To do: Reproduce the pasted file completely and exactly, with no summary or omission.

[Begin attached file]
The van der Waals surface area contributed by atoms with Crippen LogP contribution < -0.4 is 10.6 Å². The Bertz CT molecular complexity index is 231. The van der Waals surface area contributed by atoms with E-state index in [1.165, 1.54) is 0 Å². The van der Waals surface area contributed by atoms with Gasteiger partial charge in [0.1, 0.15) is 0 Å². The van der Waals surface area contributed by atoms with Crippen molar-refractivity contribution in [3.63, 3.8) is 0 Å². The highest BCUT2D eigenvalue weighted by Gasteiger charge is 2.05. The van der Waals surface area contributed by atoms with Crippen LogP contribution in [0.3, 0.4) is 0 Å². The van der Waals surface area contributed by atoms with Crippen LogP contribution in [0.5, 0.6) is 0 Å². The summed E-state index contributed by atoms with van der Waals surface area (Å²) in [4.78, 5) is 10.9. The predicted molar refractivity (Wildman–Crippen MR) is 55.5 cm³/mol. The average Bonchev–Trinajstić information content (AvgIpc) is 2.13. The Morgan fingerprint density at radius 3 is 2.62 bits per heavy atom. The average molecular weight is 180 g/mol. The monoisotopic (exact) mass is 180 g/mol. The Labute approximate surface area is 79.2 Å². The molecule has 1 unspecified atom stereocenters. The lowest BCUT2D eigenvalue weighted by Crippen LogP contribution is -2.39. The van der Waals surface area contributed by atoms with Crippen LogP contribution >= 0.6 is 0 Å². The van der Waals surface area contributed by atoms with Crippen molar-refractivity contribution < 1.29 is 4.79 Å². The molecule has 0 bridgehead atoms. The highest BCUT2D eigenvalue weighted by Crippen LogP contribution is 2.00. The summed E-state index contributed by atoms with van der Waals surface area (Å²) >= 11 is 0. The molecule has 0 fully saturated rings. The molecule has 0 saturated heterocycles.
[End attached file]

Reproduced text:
The van der Waals surface area contributed by atoms with Crippen LogP contribution < -0.4 is 10.6 Å². The Bertz CT molecular complexity index is 231. The van der Waals surface area contributed by atoms with E-state index in [1.165, 1.54) is 0 Å². The van der Waals surface area contributed by atoms with Gasteiger partial charge in [0.1, 0.15) is 0 Å². The van der Waals surface area contributed by atoms with Crippen molar-refractivity contribution in [3.63, 3.8) is 0 Å². The highest BCUT2D eigenvalue weighted by Gasteiger charge is 2.05. The van der Waals surface area contributed by atoms with Crippen LogP contribution in [0.3, 0.4) is 0 Å². The van der Waals surface area contributed by atoms with Crippen LogP contribution in [0.5, 0.6) is 0 Å². The summed E-state index contributed by atoms with van der Waals surface area (Å²) in [4.78, 5) is 10.9. The predicted molar refractivity (Wildman–Crippen MR) is 55.5 cm³/mol. The average Bonchev–Trinajstić information content (AvgIpc) is 2.13. The Morgan fingerprint density at radius 3 is 2.62 bits per heavy atom. The average molecular weight is 180 g/mol. The monoisotopic (exact) mass is 180 g/mol. The Labute approximate surface area is 79.2 Å². The molecule has 1 unspecified atom stereocenters. The lowest BCUT2D eigenvalue weighted by Crippen LogP contribution is -2.39. The van der Waals surface area contributed by atoms with Crippen LogP contribution >= 0.6 is 0 Å². The van der Waals surface area contributed by atoms with Crippen molar-refractivity contribution < 1.29 is 4.79 Å². The molecule has 0 bridgehead atoms. The highest BCUT2D eigenvalue weighted by Crippen LogP contribution is 2.00. The summed E-state index contributed by atoms with van der Waals surface area (Å²) >= 11 is 0. The molecule has 0 fully saturated rings. The molecule has 0 saturated heterocycles.